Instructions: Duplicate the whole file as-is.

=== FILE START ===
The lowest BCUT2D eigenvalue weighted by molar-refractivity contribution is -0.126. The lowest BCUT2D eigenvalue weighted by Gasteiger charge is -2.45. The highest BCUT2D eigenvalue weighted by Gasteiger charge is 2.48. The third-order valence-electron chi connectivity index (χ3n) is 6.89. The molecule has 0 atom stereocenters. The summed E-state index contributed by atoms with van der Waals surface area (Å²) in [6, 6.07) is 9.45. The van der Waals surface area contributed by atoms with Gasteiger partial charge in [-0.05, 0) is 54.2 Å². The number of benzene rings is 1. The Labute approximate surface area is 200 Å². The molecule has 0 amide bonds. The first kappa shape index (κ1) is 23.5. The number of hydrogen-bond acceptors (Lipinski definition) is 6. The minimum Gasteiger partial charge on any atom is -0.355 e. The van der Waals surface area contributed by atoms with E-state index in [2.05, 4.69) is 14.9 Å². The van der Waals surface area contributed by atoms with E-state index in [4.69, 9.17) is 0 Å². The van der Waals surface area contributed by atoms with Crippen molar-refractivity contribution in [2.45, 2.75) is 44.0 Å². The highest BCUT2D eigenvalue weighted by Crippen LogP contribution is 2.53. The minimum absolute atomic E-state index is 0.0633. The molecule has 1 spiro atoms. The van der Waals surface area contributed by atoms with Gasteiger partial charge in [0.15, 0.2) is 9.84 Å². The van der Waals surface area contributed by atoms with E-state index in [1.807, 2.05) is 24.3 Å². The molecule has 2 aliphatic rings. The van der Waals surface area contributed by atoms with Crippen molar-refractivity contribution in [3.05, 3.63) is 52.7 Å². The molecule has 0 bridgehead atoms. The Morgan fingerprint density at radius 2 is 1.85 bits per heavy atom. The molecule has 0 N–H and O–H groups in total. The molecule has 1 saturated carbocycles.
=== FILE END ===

The lowest BCUT2D eigenvalue weighted by molar-refractivity contribution is -0.126. The lowest BCUT2D eigenvalue weighted by Gasteiger charge is -2.45. The highest BCUT2D eigenvalue weighted by Gasteiger charge is 2.48. The third-order valence-electron chi connectivity index (χ3n) is 6.89. The molecule has 0 atom stereocenters. The summed E-state index contributed by atoms with van der Waals surface area (Å²) in [6, 6.07) is 9.45. The van der Waals surface area contributed by atoms with Gasteiger partial charge in [-0.05, 0) is 54.2 Å². The number of benzene rings is 1. The Labute approximate surface area is 200 Å². The molecule has 0 amide bonds. The first kappa shape index (κ1) is 23.5. The number of hydrogen-bond acceptors (Lipinski definition) is 6. The minimum Gasteiger partial charge on any atom is -0.355 e. The van der Waals surface area contributed by atoms with E-state index in [2.05, 4.69) is 14.9 Å². The van der Waals surface area contributed by atoms with E-state index in [4.69, 9.17) is 0 Å². The van der Waals surface area contributed by atoms with Crippen molar-refractivity contribution in [2.45, 2.75) is 44.0 Å². The highest BCUT2D eigenvalue weighted by Crippen LogP contribution is 2.53. The minimum absolute atomic E-state index is 0.0633. The molecule has 1 spiro atoms. The van der Waals surface area contributed by atoms with Gasteiger partial charge in [0.15, 0.2) is 9.84 Å². The van der Waals surface area contributed by atoms with E-state index in [1.807, 2.05) is 24.3 Å². The molecule has 2 aliphatic rings. The van der Waals surface area contributed by atoms with Crippen molar-refractivity contribution in [3.05, 3.63) is 52.7 Å². The molecule has 0 bridgehead atoms. The Morgan fingerprint density at radius 2 is 1.85 bits per heavy atom. The molecule has 0 N–H and O–H groups in total. The molecule has 1 saturated carbocycles.